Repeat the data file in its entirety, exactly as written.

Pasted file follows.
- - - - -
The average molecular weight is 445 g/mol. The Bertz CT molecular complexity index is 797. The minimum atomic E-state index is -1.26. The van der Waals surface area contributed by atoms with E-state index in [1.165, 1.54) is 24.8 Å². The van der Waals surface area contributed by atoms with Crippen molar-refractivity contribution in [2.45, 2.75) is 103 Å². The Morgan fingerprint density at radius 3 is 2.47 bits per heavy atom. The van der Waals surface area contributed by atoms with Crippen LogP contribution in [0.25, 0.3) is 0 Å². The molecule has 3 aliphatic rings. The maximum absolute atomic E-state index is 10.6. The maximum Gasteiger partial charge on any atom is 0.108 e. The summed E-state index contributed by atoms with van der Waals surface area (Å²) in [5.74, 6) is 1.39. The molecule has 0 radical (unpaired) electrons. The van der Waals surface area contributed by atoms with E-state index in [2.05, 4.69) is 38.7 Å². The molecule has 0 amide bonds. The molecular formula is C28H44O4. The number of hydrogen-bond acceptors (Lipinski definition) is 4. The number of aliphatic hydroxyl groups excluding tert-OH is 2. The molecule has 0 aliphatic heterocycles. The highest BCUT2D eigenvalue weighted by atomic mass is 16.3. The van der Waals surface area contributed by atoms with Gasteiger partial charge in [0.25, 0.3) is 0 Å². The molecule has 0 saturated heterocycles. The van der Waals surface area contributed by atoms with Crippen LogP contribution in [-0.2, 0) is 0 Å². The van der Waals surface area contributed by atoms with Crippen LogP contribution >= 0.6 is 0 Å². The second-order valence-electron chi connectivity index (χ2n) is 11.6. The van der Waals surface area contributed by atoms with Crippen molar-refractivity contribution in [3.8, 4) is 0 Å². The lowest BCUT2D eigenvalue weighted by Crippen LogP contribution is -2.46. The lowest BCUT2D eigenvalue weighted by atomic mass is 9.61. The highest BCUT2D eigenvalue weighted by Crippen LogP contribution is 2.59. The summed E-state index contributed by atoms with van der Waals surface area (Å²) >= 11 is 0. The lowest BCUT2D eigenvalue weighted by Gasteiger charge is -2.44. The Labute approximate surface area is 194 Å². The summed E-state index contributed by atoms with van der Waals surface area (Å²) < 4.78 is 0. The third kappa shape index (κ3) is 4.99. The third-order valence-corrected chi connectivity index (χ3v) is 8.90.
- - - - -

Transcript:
The average molecular weight is 445 g/mol. The Bertz CT molecular complexity index is 797. The minimum atomic E-state index is -1.26. The van der Waals surface area contributed by atoms with E-state index in [1.165, 1.54) is 24.8 Å². The van der Waals surface area contributed by atoms with Crippen molar-refractivity contribution in [2.45, 2.75) is 103 Å². The Morgan fingerprint density at radius 3 is 2.47 bits per heavy atom. The van der Waals surface area contributed by atoms with Crippen LogP contribution in [0.25, 0.3) is 0 Å². The molecule has 3 aliphatic rings. The maximum absolute atomic E-state index is 10.6. The maximum Gasteiger partial charge on any atom is 0.108 e. The summed E-state index contributed by atoms with van der Waals surface area (Å²) in [5.74, 6) is 1.39. The molecule has 0 radical (unpaired) electrons. The van der Waals surface area contributed by atoms with E-state index in [2.05, 4.69) is 38.7 Å². The molecule has 0 amide bonds. The molecular formula is C28H44O4. The number of hydrogen-bond acceptors (Lipinski definition) is 4. The number of aliphatic hydroxyl groups excluding tert-OH is 2. The molecule has 0 aliphatic heterocycles. The highest BCUT2D eigenvalue weighted by atomic mass is 16.3. The van der Waals surface area contributed by atoms with Gasteiger partial charge in [0.25, 0.3) is 0 Å². The molecule has 0 saturated heterocycles. The van der Waals surface area contributed by atoms with Crippen LogP contribution in [-0.2, 0) is 0 Å². The van der Waals surface area contributed by atoms with Crippen LogP contribution >= 0.6 is 0 Å². The second-order valence-electron chi connectivity index (χ2n) is 11.6. The van der Waals surface area contributed by atoms with Crippen molar-refractivity contribution in [3.8, 4) is 0 Å². The lowest BCUT2D eigenvalue weighted by Crippen LogP contribution is -2.46. The lowest BCUT2D eigenvalue weighted by atomic mass is 9.61. The highest BCUT2D eigenvalue weighted by Crippen LogP contribution is 2.59. The summed E-state index contributed by atoms with van der Waals surface area (Å²) >= 11 is 0. The lowest BCUT2D eigenvalue weighted by Gasteiger charge is -2.44. The Labute approximate surface area is 194 Å². The summed E-state index contributed by atoms with van der Waals surface area (Å²) < 4.78 is 0. The third kappa shape index (κ3) is 4.99. The third-order valence-corrected chi connectivity index (χ3v) is 8.90.